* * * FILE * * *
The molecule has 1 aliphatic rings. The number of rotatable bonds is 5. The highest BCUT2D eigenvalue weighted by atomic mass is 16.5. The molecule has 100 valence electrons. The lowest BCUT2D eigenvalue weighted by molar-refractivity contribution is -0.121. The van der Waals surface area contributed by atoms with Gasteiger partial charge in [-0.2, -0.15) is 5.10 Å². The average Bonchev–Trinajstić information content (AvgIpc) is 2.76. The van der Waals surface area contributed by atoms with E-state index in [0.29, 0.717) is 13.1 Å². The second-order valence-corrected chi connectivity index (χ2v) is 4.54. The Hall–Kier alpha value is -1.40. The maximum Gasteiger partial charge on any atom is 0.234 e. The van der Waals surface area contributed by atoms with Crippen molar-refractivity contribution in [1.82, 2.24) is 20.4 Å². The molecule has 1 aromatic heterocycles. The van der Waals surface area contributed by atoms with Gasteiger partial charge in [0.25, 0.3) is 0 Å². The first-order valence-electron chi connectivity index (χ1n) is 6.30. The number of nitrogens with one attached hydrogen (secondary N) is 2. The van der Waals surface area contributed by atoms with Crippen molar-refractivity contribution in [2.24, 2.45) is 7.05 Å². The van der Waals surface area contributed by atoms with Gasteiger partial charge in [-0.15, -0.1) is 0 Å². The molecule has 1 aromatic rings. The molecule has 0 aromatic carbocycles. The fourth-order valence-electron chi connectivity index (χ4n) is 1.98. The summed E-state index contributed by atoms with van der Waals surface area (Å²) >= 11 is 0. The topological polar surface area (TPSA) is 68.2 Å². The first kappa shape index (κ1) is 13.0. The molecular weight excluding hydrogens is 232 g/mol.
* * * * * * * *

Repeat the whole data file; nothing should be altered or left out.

The molecule has 1 aliphatic rings. The number of rotatable bonds is 5. The highest BCUT2D eigenvalue weighted by atomic mass is 16.5. The molecule has 100 valence electrons. The lowest BCUT2D eigenvalue weighted by molar-refractivity contribution is -0.121. The van der Waals surface area contributed by atoms with Gasteiger partial charge in [-0.2, -0.15) is 5.10 Å². The average Bonchev–Trinajstić information content (AvgIpc) is 2.76. The van der Waals surface area contributed by atoms with E-state index in [0.29, 0.717) is 13.1 Å². The second-order valence-corrected chi connectivity index (χ2v) is 4.54. The Hall–Kier alpha value is -1.40. The maximum Gasteiger partial charge on any atom is 0.234 e. The van der Waals surface area contributed by atoms with Crippen molar-refractivity contribution in [1.82, 2.24) is 20.4 Å². The molecule has 1 aromatic heterocycles. The van der Waals surface area contributed by atoms with Gasteiger partial charge in [0.25, 0.3) is 0 Å². The first-order valence-electron chi connectivity index (χ1n) is 6.30. The number of nitrogens with one attached hydrogen (secondary N) is 2. The van der Waals surface area contributed by atoms with Crippen molar-refractivity contribution in [2.24, 2.45) is 7.05 Å². The van der Waals surface area contributed by atoms with Gasteiger partial charge in [-0.15, -0.1) is 0 Å². The molecule has 1 aromatic rings. The molecule has 0 aromatic carbocycles. The fourth-order valence-electron chi connectivity index (χ4n) is 1.98. The summed E-state index contributed by atoms with van der Waals surface area (Å²) >= 11 is 0. The topological polar surface area (TPSA) is 68.2 Å². The first kappa shape index (κ1) is 13.0. The molecular weight excluding hydrogens is 232 g/mol.